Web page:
Scientists found a distinct, thin layer above Earth’s core

Earth's surface water dives deep, transforming core's outer layer.


The Earth’s core–mantle boundary dramatically changes materials from silicate to metal. At the same time, little is known about chemical interactions between them.

Seismologists studying the deep planet a few decades ago discovered a thin layer hardly more than a few hundred kilometers thick. Until recently, the origin of this layer, often referred to as the E prime layer, was unknown.

A team of researchers, including scientists from Arizona State University—Dan Shim, Taehyun Kim, and Joseph O’Rourke from the School of Earth and Space Exploration—has performed high-temperature and -pressure laser-heated diamond-anvil cell experiments. They used advanced experimental techniques at the Advanced Photon Source of Argonne National Lab and PETRA III of Deutsches Elektronen-Synchrotron in Germany to replicate the extreme conditions at the core-mantle boundary. They found that subducted water chemically reacts with core materials.

This reaction forms a hydrogen-rich, silicon-depleted layer, altering the topmost outer core region into a film-like structure. Additionally, the reaction generates silica crystals that rise and integrate into the mantle-temperature conditions relevant to the Earth’s core–mantle boundary.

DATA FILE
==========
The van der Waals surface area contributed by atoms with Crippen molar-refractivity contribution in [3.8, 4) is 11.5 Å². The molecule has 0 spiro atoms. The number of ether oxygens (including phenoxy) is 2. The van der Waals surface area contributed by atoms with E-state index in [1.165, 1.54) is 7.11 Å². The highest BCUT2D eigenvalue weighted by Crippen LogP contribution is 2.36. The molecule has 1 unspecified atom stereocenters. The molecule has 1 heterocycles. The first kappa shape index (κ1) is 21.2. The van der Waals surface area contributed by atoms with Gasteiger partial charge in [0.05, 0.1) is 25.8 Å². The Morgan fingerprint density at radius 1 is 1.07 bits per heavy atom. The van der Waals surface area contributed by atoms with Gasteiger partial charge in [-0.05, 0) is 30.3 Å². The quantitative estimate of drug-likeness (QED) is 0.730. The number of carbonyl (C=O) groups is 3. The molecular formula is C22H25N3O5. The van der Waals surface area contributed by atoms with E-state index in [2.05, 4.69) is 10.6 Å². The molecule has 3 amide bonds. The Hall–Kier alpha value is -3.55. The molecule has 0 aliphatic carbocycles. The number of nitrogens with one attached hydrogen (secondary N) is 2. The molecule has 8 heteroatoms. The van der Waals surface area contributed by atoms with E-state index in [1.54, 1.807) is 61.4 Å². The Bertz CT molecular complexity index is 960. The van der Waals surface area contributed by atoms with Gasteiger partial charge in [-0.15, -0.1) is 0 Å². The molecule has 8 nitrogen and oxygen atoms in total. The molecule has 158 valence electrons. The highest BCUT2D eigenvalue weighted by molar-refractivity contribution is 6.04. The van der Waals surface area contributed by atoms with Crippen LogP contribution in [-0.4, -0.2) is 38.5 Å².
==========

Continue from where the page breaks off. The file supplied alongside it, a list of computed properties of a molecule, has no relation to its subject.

It suggests that deep within the planet, water from the Earth’s surface can seep into it, changing the metallic liquid core’s outermost region’s composition and forming a distinct thin layer. This modified liquid metallic layer is predicted to be less dense, with reduced seismic velocities.

It has long been thought there is little material exchange between the Earth’s mantle and core. However, new experiments conducted under extreme pressure tell a different scenario.

Studies show that subducted, or falling, tectonic plates have carried surface water deep into the Earth over billions of years. When this water reaches the 1,800-mile-deep core-mantle boundary, it initiates a significant chemical reaction that modifies the core structure.

Arizona State University scientist Dan Shim said“When water reaches the core-mantle boundary, it reacts with silicon in the core, forming silica. This discovery and our previous observation of diamonds forming from water reacting with carbon in iron liquid under extreme pressure point to a far more dynamic core-mantle interaction, suggesting substantial material exchange.”

This discovery contributes to our understanding of Earth’s interior processes by pointing to a larger global water cycle than previously thought. The deep metallic core and the surface-water cycle are linked by geochemical cycles, which are significantly affected by the altered “film” of the body.

Journal Reference:

  1. Kim, T., O’Rourke, J.G., Lee, J., et al. A hydrogen-enriched layer in the topmost outer core sourced from deeply subducted water. Nat. Geosci. (2023). DOI: 10.1038/s41561-023-01324-x
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